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INEC boss Mahmood Yakubu

Nigeria (s)election postponement: Conspiracy or cock-up?

16 February 2019

Nigeria was scheduled to hold its presidential and national assembly (s)elections today and the Independent National Election Commission (INEC) waited until literally the last minute, in the early hours of this morning, to conclude that the voting will be put back by a week.

It was the same story four years ago when another election was postponed officially for lack of preparedness.

But at least then it wasn’t left to the last minute before once again, Nigeria was turned into a laughing stock all over the world. History is repeating itself once more in Nigeria. Like Karl Marx said, history repeats itself “the first as tragedy, then as farce”.

Once again, the official reasons for this farce of humongous proportions are around “logistical” problems in a vast country riven with insecurity. But this official line doesn’t hold water. INEC has been running elections, with varying degrees of failure, since 1999. Under current management, they have had four years to plan for today. They have even had state elections and by-elections within the last four years to game-plan for today. Money is no object for INEC, with a budget running in billions of naira and the security agencies at their disposal. So they had the means to deliver on schedule.

Any rookie programme manager should know that all planning must include contingencies that should guarantee delivery and readiness by the deadline. Additionally, INEC chairman Mahmood Yakubu, was quite bullish in a January interview when he expressed readiness to conduct elections on schedule.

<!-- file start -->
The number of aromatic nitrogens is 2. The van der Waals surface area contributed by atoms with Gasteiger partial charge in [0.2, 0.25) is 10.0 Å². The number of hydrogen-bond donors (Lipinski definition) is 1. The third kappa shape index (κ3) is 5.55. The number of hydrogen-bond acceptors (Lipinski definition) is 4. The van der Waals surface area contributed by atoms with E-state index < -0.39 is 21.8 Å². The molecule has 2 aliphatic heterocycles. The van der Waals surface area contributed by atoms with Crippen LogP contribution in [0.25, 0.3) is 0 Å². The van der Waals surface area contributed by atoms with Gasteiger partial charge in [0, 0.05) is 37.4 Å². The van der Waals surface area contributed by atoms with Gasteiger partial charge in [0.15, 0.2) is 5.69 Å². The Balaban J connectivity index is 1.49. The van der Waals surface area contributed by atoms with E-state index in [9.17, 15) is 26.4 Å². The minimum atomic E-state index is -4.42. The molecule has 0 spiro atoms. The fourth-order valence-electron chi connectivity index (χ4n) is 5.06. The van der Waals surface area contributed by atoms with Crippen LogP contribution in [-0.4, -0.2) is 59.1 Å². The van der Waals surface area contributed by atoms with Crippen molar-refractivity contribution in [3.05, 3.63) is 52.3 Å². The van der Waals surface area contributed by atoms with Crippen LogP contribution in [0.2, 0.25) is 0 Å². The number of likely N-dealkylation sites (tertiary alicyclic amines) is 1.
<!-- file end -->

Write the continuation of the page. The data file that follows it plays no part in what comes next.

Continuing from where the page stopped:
For INEC to only find out they were no longer ready to conduct the election the night before the scheduled date flies in the face of reason and insults the intelligence of Nigerians. When the official line doesn’t make much sense, the conspiracy theories start to sound more plausible. One version circulating via Whatsapp holds that “internal polling” by the ruling party showed that they will lose badly. So, just like the ruling party did in 2015, they leaned on INEC to postpone the election to allow for further attempts to fix the vote. Another version claims that the information on looming defeat was given to President Muhammadu Buhari by intelligence sources.

It’s laughable and ironic that Buhari and his party claimed that they represented “change” from the previous regime. Buhari threw a wobbly when informed of a possible postponement four years ago.

In response to today’s announcement, Buhari said he was “deeply disappointed” but asked Nigerians to remain calm. Not quite the anger he displayed as a challenger. His main rival Atiku Abubakar accused the Buhari administration of “anti-democratic acts”. The behaviour of both men, in addition to INEC’s implausible last minute discovery of “logistical” issues, just add more fuel to the fire of conspiracy.

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